Here is yesterday's statement from IOA:
The International Ombudsman Association (IOA) continues to monitor the actions of the University of Mississippi regarding Paul J. Caffera in connection with a purported investigation into allegations of a hostile work environment, stemming from the disclosure of anonymous emails from university officials to the press.IOA Executive Director Chuck Howard spoke yesterday with Ashton Pittman, the reporter from the Mississippi Free Press who has written many of the articles concerning events at the University of Mississippi and the university's actions against Mr. Caferra. In particular, Chuck noted that the process apparently used by the university in appointing an interim ombuds—while Mr. Caferra is still the ombuds and on administrative leave—was flawed. Not only is it not clear why the appointment of an interim ombuds was necessary while the investigation is pending, the appointment of someone on an interim basis (with no disclosed search process) who is the Chair of the Academic Discipline Committee, regardless of any personal qualities of the person appointed, is not consistent with the core principles of independence and impartiality recognized both in the University of Mississippi Ombuds' Charter and in the IOA Standards of Practice. Chuck also explained the chilling effect that this interim appointment would have on the interim ombuds' ability to actually perform the job. It is clear from previous reporting that there appears to be widespread fear of retaliation among the faculty. Even if the interim ombuds were to recuse himself in matters in which he might have a conflict of interest, this misses the main point: Faculty members and graduate students will likely be reluctant to even contact him given his other responsibilities, especially since he was appointed while Mr. Caferra is still the ombuds and the investigation into the source of the disclosure of anonymous emails by university officials is still pending.IOA stands in steadfast support of Mr. Caffera’s adherence to the UM Ombuds Office Charter and recognized professional standards that enable his service as an independent, informal, impartial, and confidential resource for university faculty, staff, and graduate students.As part of any institution’s pursuit of respect, fairness, and justice in its community, an ombuds plays a valuable role for anyone wishing to surface sensitive information or learn about viable courses of action to right a wrong, settle a dispute or remove barriers that prevent them from achieving their goals. Ombuds also serve organizational leaders by pointing out trending issues, emerging problems, and systemic challenges, while preserving the confidentiality of all those who seek guidance.Confidentiality is at the core of an ombuds’ effectiveness, and any effort to undermine it can only be perceived as a direct threat against the ombuds profession and the people served by practitioners like Mr. Caffera.Having demonstrated a commitment to this core ombuds value, it appears that Mr. Caffera now faces retaliation, which places the University in violation of the Ombuds Office Charter. It is our firm position that the University must avoid any action that poses a threat not only to Mr. Caffera and the Ombuds Office, but to people who now and in the future may require an ombuds to safely and confidently discuss or raise issues without fear of retaliation. Pursuing any action that threatens the confidentiality or integrity of an organization’s ombuds office charter will have a chilling effect on the organization’s community and among ombuds offices everywhere.We urge the University of Mississippi to respect the confidentiality of records and sources pertaining to Mr. Caffera’s ombuds work and respect its obligation under the Ombuds Office Charter to pay Mr. Caffera’s legal expenses in order to perform the functions of his position.We will continue to follow the actions of the University of Mississippi to ensure that ombuds everywhere are allowed to adhere to IOA Standards of Practice and serve their communities in the most effective way possible.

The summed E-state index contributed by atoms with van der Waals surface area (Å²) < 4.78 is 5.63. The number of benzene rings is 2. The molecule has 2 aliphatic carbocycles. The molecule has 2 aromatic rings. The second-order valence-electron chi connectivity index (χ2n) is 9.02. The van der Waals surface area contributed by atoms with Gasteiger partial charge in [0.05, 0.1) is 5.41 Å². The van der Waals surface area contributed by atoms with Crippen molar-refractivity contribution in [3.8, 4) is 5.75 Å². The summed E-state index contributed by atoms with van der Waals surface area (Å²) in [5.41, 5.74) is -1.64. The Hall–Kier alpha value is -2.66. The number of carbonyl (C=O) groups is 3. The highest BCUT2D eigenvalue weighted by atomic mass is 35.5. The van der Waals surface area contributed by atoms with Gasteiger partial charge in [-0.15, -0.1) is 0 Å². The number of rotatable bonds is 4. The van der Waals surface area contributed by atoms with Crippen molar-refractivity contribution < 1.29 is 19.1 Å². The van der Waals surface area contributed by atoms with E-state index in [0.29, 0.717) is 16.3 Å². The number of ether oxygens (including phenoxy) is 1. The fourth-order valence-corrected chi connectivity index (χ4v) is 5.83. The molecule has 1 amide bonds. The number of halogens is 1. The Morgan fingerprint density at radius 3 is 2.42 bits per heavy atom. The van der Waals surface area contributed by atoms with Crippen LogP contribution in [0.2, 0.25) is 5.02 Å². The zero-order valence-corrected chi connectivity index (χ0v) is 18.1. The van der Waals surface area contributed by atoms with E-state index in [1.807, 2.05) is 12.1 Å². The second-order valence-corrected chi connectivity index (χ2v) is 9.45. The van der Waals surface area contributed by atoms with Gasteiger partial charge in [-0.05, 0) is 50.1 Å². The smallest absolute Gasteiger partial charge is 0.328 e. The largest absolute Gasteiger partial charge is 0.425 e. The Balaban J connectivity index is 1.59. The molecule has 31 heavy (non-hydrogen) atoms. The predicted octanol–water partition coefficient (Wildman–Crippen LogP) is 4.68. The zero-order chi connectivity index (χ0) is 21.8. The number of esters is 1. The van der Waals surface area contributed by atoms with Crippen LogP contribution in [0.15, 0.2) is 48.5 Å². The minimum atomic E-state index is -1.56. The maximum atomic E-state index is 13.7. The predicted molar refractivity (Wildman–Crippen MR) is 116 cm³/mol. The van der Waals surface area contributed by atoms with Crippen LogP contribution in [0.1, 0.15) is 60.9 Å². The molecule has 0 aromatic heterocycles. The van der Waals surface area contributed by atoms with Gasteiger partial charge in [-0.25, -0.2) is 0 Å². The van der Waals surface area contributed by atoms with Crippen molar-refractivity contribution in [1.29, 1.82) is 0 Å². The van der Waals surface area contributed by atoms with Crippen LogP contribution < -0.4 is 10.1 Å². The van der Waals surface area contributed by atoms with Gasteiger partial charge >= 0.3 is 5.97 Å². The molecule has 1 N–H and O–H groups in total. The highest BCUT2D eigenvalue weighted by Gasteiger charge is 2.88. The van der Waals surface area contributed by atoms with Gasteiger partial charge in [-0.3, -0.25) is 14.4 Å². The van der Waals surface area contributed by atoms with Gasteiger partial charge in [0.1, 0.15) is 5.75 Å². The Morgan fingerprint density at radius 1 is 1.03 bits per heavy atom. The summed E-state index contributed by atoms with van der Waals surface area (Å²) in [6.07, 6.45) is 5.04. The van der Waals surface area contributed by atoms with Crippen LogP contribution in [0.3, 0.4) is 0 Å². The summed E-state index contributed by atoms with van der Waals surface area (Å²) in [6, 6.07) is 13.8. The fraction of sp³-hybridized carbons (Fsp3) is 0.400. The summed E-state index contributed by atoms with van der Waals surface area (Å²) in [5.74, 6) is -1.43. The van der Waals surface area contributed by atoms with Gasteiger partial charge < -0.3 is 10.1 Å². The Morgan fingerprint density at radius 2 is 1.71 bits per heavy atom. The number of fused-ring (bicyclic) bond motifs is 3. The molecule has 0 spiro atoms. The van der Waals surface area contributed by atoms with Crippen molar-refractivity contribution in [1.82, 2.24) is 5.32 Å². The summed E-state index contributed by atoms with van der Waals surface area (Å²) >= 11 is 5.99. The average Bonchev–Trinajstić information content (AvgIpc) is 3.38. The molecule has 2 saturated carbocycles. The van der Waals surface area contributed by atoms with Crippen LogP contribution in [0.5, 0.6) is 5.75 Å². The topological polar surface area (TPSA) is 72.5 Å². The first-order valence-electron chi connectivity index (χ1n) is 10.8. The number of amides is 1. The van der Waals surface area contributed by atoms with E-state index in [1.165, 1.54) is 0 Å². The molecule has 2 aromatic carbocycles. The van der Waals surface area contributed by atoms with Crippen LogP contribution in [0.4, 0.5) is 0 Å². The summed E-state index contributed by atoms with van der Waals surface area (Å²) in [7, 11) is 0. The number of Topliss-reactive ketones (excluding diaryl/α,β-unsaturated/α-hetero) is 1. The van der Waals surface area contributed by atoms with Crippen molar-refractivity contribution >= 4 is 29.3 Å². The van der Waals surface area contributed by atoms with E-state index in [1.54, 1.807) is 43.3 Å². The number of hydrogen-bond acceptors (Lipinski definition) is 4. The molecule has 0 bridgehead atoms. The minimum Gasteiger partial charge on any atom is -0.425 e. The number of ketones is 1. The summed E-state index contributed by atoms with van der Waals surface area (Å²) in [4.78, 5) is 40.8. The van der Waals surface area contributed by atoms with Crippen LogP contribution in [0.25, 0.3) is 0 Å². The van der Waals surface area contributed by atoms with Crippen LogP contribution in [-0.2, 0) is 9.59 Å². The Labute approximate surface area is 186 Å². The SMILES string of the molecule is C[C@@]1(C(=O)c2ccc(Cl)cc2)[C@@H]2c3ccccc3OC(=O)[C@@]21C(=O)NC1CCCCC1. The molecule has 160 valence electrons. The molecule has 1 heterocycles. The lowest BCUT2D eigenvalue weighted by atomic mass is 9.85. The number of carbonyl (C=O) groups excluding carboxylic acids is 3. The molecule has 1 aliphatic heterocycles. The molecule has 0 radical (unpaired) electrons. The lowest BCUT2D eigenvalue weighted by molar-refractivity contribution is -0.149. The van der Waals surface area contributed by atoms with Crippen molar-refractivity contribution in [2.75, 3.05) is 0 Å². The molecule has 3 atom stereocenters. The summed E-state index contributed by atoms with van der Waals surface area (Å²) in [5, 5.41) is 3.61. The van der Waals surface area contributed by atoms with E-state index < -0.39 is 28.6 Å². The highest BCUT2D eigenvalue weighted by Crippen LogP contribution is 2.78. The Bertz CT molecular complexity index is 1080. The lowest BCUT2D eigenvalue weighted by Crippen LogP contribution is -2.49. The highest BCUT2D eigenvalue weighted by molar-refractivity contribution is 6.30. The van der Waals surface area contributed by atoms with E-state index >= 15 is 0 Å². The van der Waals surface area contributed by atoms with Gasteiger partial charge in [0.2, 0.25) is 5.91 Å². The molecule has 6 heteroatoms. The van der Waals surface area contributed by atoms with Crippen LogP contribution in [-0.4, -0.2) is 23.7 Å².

This is the most public and specific support that IOA has ever offered an embattled Ombuds program. Chuck Howard's statement is further evidence that IOA had long needed a strong executive director willing to quickly advocate for the profession.